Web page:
Well, this is definitely something we are trying to wrap our brains about, so we don’t have a real answer yet. In large parts, I believe, it is a cultural thing, so you know the chemical industry is about assets, “steel in the ground”. The topic of IT has always been one to avoid and most IT departments are still organised within the CFO function, which means it’s more about minimizing costs. The topic just appears to be not as “sexy” as others, but we have probably also not seen the real use cases in many areas outside of process optimization in the last five years. So, naturally, people rightly ask: where is the business case?
Presenting a business case is something that has not been done very effectively either by consulting companies or IT companies selling software so that’s something we try to focus on a lot when we engage with the client regarding innovative approaches to data utilization.
idalab: When you’re engaging with the client who are you talking to? Is this primary an IT topic or is it already such a strategic issue that you would discuss with the CEO, or strategy department?
We definitely focus on the business first and we always talk to business management. Depending upon the area of the project, we might then be talking to production and supply chain, marketing and sales people. There is usually a long phase of figuring out what their problems are and how these could be adjusted with a data-oriented solution.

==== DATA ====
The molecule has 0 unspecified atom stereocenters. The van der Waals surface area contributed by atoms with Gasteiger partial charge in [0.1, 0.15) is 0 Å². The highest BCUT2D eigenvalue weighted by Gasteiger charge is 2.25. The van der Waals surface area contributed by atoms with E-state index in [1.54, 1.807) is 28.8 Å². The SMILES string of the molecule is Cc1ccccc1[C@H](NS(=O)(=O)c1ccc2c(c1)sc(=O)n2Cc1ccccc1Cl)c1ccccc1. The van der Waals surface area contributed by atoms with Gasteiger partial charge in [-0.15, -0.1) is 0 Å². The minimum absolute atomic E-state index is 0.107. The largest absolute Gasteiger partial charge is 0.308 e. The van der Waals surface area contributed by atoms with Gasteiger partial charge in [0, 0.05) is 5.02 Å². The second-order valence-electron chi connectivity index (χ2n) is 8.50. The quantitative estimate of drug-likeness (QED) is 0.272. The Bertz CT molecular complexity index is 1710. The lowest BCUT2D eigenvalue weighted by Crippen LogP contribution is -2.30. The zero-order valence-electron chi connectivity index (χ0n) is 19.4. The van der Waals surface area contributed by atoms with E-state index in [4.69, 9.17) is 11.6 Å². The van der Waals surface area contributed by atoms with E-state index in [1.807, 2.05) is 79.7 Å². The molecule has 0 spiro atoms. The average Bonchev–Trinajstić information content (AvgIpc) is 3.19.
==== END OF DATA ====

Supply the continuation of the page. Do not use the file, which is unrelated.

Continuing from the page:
At later stages, of course, we work closely with the IT group, also from the architecture point of view, to understand where is the data, and how can we access and utilize it.
idalab: From the four areas you outlined, where do you think is the most potential in terms of data science or data driven solutions? And how does that potentially fit or not fit to the sort of responsiveness you get from executives? Is it easier to convince them to do something in certain areas even though the potential might be in another?
That’s exactly the situation right now. We are actually starting kind of in the back, gradually moving forward. So we’re starting in manufacturing, because it’s easier to explain and the use cases are somehow clear.
We, however, see the much larger value creation opportunities towards marketing and sales and of course new business models. But those are much more difficult to explain and also harder to prove. CEOs ask: “How are you going to really help me?” Marketing, pricing and sales are exposed to such a volatile environment, whereas manufacturing and supply chains are easier to be tackled. Thus, executive management is more open to get started in those areas.